##    49.3005  3446.187   100
##  5708.5820 19428.017   100
##    77.6330 18371.577   100
``````
``````library(ggplot2)
autoplot(measures)`````` The `pmatch` implementation is orders of magnitude slower than the other two. The other linked list implementation is also slower than the vector implementation here, but that is because sequences of length 100 are too short for the linear time algorithm to outcompete the optimised implementation.

With the running time I get out of the `pmatch` implementation, I cannot move to much longer lists when benchmarking, so although I know that this implementation will eventually be faster than the vector solution, it would be for very large lists.

If we do look at longer lists, we can see that the (manually implemented) linked list soon outperforms the quadratic time vector solution.

``````timeit <- function(f) {
Vectorize(
function(n) {
times <- purrr::rerun(100, {
then <- Sys.time()
f(n)
now <- Sys.time()
now - then
})
mean(unlist(times))
}
)
}

ns <- rep(seq(100, 1500, by = 100), each = 5)
app_vector_times <- tibble::tibble(
n = ns,
app = "Vector",
Time = timeit(structure_vector)(ns)
)
app_llist2_times <- tibble::tibble(
n = ns,
Time = timeit(structure_manual_llist)(ns)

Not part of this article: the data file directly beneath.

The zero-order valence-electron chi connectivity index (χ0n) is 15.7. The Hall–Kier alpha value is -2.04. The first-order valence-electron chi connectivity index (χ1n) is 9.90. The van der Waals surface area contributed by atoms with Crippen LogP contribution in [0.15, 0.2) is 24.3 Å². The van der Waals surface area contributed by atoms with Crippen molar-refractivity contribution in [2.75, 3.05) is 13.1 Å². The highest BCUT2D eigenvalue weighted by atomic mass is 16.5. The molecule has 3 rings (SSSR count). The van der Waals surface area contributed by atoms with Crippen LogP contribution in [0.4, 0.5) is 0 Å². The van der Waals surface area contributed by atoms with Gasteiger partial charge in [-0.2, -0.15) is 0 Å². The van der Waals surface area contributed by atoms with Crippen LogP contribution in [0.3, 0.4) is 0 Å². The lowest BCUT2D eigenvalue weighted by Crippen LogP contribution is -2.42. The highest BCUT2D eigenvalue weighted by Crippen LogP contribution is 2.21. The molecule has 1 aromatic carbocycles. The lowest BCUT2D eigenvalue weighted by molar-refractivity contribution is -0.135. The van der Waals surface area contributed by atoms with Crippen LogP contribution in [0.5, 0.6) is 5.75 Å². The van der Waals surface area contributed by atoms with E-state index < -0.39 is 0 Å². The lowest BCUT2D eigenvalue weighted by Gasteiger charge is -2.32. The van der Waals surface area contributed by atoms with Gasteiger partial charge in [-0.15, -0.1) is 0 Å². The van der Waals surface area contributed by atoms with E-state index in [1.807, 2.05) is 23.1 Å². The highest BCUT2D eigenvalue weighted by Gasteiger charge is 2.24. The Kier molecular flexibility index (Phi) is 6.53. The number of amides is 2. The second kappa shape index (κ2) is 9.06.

)

library(magrittr)
rbind(app_vector_times, app_llist2_times) %>%
ggplot(aes(x = n, y = Time, colour = app)) +
geom_jitter() +
geom_smooth(method = "loess") +
theme_minimal()`````` I take the mean of 100 time measures to reduce the variance in the timing results. As you can see, even for the averaged times, there is a large variability in the time measures.

You can see that the linear time solution quickly outperforms the quadratic time solution, but what happens with the `pmatch` solution.

There is some overhead in using `NIL` instead of `NULL`. I am not sure why. Of course, `NULL` is one of the simplest objects in R and `NIL` holds some attributes, but if they are just moved around and not copied, I was expecting little if any additional cost to using `NIL`.

``autoplot(microbenchmark(NIL, NULL))`` It looks like that overhead is just part of having a variable.

``````x <- list()
autoplot(microbenchmark(NIL, NULL, x))`````` I do need a variable. Otherwise, I cannot recognise when a constant is part of a pattern, and I cannot distinguish between two zero-arguments constructors.

In any case, where the running time is spent is in the constructor.

``microbenchmark(CONS(1, NIL), cons(1, NULL))``
``````## Unit: nanoseconds
##           expr   min      lq     mean median      uq    max neval
##   CONS(1, NIL) 47090 47492.0 49183.05  47766 48176.5 134922   100
##  cons(1, NULL)   438   466.5   590.12    619   677.5   1466   100
``````

The `CONS` constructor is orders of magnitude slower than `cons`. That is where the runtime penalty is coming from.

When you look at the function, you quickly see that it is vastly more complex than the `cons` function.

``CONS``
``````## function (car, cdr)
## {
##     args <- rlang::as_list(environment())
##     for (i in seq_along(args)) {
##         arg <- args[[constructor_arguments\$arg[i]]]
##         type <- constructor_arguments\$type[i]